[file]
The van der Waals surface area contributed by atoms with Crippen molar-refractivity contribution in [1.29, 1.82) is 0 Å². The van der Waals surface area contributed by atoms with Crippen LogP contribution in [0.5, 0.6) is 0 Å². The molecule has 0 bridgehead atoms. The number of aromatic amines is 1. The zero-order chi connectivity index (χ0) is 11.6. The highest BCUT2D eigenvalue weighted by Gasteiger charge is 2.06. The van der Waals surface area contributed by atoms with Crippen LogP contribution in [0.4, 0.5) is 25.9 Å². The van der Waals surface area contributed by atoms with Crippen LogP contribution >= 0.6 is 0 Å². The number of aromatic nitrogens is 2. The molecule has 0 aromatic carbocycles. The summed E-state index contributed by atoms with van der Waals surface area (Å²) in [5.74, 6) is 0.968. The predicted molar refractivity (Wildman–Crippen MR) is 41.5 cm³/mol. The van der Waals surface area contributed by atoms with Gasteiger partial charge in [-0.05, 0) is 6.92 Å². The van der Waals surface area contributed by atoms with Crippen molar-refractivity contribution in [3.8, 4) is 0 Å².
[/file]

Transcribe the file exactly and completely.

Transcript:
The van der Waals surface area contributed by atoms with Crippen molar-refractivity contribution in [1.29, 1.82) is 0 Å². The van der Waals surface area contributed by atoms with Crippen LogP contribution in [0.5, 0.6) is 0 Å². The molecule has 0 bridgehead atoms. The number of aromatic amines is 1. The zero-order chi connectivity index (χ0) is 11.6. The highest BCUT2D eigenvalue weighted by Gasteiger charge is 2.06. The van der Waals surface area contributed by atoms with Crippen LogP contribution in [0.4, 0.5) is 25.9 Å². The van der Waals surface area contributed by atoms with Crippen LogP contribution >= 0.6 is 0 Å². The number of aromatic nitrogens is 2. The molecule has 0 aromatic carbocycles. The summed E-state index contributed by atoms with van der Waals surface area (Å²) in [5.74, 6) is 0.968. The predicted molar refractivity (Wildman–Crippen MR) is 41.5 cm³/mol. The van der Waals surface area contributed by atoms with Gasteiger partial charge in [-0.05, 0) is 6.92 Å². The van der Waals surface area contributed by atoms with Crippen molar-refractivity contribution in [3.8, 4) is 0 Å².